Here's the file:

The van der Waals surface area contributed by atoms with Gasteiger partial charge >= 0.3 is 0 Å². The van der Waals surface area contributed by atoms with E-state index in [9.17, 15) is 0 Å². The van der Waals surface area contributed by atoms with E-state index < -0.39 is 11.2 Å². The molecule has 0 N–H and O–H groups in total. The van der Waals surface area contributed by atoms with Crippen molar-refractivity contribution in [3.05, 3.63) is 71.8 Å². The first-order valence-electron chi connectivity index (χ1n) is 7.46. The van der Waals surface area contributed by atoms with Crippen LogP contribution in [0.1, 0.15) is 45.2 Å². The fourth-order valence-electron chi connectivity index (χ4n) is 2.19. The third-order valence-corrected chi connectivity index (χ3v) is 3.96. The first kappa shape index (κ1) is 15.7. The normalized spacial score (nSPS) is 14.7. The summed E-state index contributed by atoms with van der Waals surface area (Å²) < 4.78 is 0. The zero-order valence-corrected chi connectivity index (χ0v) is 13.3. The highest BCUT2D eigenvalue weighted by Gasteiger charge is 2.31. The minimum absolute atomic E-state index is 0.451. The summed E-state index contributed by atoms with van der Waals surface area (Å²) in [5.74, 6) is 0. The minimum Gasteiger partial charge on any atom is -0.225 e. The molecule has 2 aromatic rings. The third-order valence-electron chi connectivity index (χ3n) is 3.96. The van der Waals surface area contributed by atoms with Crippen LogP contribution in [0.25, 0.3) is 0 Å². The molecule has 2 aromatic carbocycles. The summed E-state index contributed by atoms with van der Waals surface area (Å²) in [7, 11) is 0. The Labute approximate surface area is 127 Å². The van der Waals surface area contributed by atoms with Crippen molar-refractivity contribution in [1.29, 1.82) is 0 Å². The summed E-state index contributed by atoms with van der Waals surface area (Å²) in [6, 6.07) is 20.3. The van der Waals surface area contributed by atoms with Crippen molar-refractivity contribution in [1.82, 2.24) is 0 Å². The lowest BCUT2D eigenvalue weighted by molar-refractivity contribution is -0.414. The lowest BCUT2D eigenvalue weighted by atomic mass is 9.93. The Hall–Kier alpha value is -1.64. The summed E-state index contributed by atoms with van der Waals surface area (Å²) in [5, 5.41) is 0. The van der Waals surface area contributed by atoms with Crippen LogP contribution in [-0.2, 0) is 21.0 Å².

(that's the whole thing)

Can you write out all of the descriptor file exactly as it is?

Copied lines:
The van der Waals surface area contributed by atoms with Gasteiger partial charge >= 0.3 is 0 Å². The van der Waals surface area contributed by atoms with E-state index in [9.17, 15) is 0 Å². The van der Waals surface area contributed by atoms with E-state index < -0.39 is 11.2 Å². The molecule has 0 N–H and O–H groups in total. The van der Waals surface area contributed by atoms with Crippen molar-refractivity contribution in [3.05, 3.63) is 71.8 Å². The first-order valence-electron chi connectivity index (χ1n) is 7.46. The van der Waals surface area contributed by atoms with Crippen LogP contribution in [0.1, 0.15) is 45.2 Å². The fourth-order valence-electron chi connectivity index (χ4n) is 2.19. The third-order valence-corrected chi connectivity index (χ3v) is 3.96. The first kappa shape index (κ1) is 15.7. The normalized spacial score (nSPS) is 14.7. The summed E-state index contributed by atoms with van der Waals surface area (Å²) < 4.78 is 0. The zero-order valence-corrected chi connectivity index (χ0v) is 13.3. The highest BCUT2D eigenvalue weighted by Gasteiger charge is 2.31. The minimum absolute atomic E-state index is 0.451. The summed E-state index contributed by atoms with van der Waals surface area (Å²) in [5.74, 6) is 0. The minimum Gasteiger partial charge on any atom is -0.225 e. The molecule has 2 aromatic rings. The third-order valence-electron chi connectivity index (χ3n) is 3.96. The van der Waals surface area contributed by atoms with Crippen LogP contribution in [0.25, 0.3) is 0 Å². The molecule has 2 aromatic carbocycles. The summed E-state index contributed by atoms with van der Waals surface area (Å²) in [7, 11) is 0. The Labute approximate surface area is 127 Å². The van der Waals surface area contributed by atoms with Crippen molar-refractivity contribution in [1.29, 1.82) is 0 Å². The summed E-state index contributed by atoms with van der Waals surface area (Å²) in [6, 6.07) is 20.3. The van der Waals surface area contributed by atoms with Crippen molar-refractivity contribution in [1.82, 2.24) is 0 Å². The lowest BCUT2D eigenvalue weighted by molar-refractivity contribution is -0.414. The lowest BCUT2D eigenvalue weighted by atomic mass is 9.93. The Hall–Kier alpha value is -1.64. The summed E-state index contributed by atoms with van der Waals surface area (Å²) in [5, 5.41) is 0. The van der Waals surface area contributed by atoms with Crippen LogP contribution in [-0.2, 0) is 21.0 Å².